In 2011 Belarus’ foreign debt increased sharply
The country’s economic policies are based on borrowings and sales of state property. If external debt rate continues to grow, the means to attract new loans will reduce along with the value of property put up for privatization.
The only option for recovery is to attract FDI for new businesses and projects however any significant improvement of business climate under the current political and economic conditions is impossible.
Belarus’ foreign debt in 2011 increased by 3.9 times and on 1 January 2012 amounted to Br 111.9 trillion. Domestic debt increased by 3.5 times and reached Br 32.3 trillion. The external public debt - GDP ratio in 2011 increased up to 40.8% from 17.1% on January 1, 2011. The total public debt of Belarus – GDP ratio in 2011 reached 52.5%. The external debt secured by the central government had the highest growth rate in 2011, i.e. it increased by 8.1 times, up to Br 13.4 trillion.
Such a significant increase in external debt in 2011 was due mainly to the devaluation of the Belarusian ruble, and the corresponding decrease of the GDP of the country. Calculated in USD, the external public debt of Belarus in 2011 increased by 1.38 times and reached USD 13.4 billion on January 1, 2012. Regardless of the fact that currently the external public debt ratio is still below the level recommended by the World Bank (50%), the irreversible trend of growth of debt is disturbing and threatening. With the increasingly aging capital stock and technologies, the only way for the authorities to stimulate the economy is to pump it up with emission money and as a result, face with the devaluation, slowed-down GDP growth and a sharp decline in the living standards. Bearing in mind the upcoming parliamentary elections, a sharp reduction of budget expenditures and tightening of the tariff policy for the population are merely feasible. Therefore, the country is doomed to a vicious circle of fallacious economic policy and increasing domestic and external debts. In 2012-2014 the government should repay more than USD 6 billion of debts, which is impossible without major new borrowings. That makes the country’s position vulnerable in the long run.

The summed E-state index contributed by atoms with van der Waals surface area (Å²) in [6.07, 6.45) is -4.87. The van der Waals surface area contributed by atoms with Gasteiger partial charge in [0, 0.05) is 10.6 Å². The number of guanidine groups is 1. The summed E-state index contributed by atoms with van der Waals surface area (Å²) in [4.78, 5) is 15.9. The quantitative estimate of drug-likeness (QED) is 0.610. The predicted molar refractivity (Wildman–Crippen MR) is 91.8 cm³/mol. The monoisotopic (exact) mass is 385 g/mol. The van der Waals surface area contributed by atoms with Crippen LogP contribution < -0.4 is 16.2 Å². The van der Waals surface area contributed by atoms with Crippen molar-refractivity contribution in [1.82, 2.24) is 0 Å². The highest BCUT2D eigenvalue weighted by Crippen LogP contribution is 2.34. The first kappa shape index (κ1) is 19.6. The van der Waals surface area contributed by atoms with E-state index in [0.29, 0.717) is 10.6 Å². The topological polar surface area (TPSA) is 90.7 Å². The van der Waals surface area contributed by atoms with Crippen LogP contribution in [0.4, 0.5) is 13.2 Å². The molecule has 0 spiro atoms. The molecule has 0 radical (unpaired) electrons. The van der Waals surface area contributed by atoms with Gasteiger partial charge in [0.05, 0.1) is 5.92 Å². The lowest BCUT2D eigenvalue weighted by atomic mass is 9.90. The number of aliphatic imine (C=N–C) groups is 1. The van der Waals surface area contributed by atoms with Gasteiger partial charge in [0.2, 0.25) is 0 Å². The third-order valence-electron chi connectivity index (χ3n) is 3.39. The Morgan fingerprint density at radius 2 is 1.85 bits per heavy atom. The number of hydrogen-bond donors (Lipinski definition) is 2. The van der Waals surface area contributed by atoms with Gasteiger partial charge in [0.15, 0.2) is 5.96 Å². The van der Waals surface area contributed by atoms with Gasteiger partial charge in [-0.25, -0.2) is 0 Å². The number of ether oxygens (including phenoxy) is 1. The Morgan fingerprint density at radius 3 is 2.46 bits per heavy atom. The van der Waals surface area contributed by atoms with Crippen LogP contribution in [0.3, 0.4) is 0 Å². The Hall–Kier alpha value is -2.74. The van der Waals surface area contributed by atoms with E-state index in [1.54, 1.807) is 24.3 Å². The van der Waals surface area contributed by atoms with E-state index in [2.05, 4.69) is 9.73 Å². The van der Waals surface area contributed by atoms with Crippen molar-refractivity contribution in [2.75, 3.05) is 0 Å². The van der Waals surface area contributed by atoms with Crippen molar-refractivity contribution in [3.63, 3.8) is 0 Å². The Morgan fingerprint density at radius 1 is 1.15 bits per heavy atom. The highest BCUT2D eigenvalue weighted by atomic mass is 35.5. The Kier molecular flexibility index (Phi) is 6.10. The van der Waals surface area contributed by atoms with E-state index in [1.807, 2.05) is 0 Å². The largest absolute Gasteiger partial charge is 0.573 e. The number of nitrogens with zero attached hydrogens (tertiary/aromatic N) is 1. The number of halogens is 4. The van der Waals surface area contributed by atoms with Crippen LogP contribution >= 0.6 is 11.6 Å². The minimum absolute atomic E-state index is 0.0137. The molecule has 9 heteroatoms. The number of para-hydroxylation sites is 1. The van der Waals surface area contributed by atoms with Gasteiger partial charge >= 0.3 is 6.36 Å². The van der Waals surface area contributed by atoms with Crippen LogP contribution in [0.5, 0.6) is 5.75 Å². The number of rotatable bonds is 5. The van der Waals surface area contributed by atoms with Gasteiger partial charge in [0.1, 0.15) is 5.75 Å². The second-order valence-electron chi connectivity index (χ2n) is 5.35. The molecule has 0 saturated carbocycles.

Over the past year, military-political relations between Minsk and Kyiv have become complicated. Due to their high inertia and peculiarities, this downward trend would be extremely difficult to overcome.
The root cause of the crisis is the absence of a common political agenda in the Belarusian-Ukrainian relations. Minsk is looking for a market for Belarusian exports in Ukraine and offers its services as a negotiation platform for the settlement of the Russo-Ukrainian war, thereby hoping to avoid political issues in the dialogue with Kiev. Meanwhile, Ukraine is hoping for political support from Minsk in the confrontation with Moscow. In addition, Ukraine’s integration with NATO presupposes her common position with the Alliance in relation to Belarus. The NATO leadership regards the Belarusian Armed Forces as an integral part of the Russian military machine in the western strategic front (the Baltic states and Poland). In addition, the ongoing military reform in Ukraine envisages a reduction in the number of generals and the domestic political struggle makes some Ukrainian top military leaders targets in politically motivated attacks.
Hence, the criticism of Belarus coming from Ukrainian military leadership is dictated primarily by internal and external political considerations, as well as by the need to protect the interests of generals, and only then by facts.
For instance, initially, the Ukrainian military leadership made statements about 100,000 Russian servicemen allegedly taking part in the Russo-Belarusian military drill West-2017. Then the exercises were labelled quazi-open and military observers from Ukraine refused to provide their assessment, which caused a negative reaction in Minsk. Further, without citing specific facts, it was stated that Russia was building up its military presence in Belarus.
Apparently, the Belarusian and Ukrainian Defence Ministries have entangled in a confrontational spiral (on the level of rhetoric). Moreover, only a small part of the overly hidden process has been disclosed. That said, third states are very likely to take advantage of the situation (or have already done so). This is not only about Russia.
The Belarusian Defence Ministry officials are restrained in assessing their Ukrainian counterparts. However, such a restraint is not enough. Current military-political relations between Belarus and Ukraine are unlikely to stabilise without the intervention of both presidents.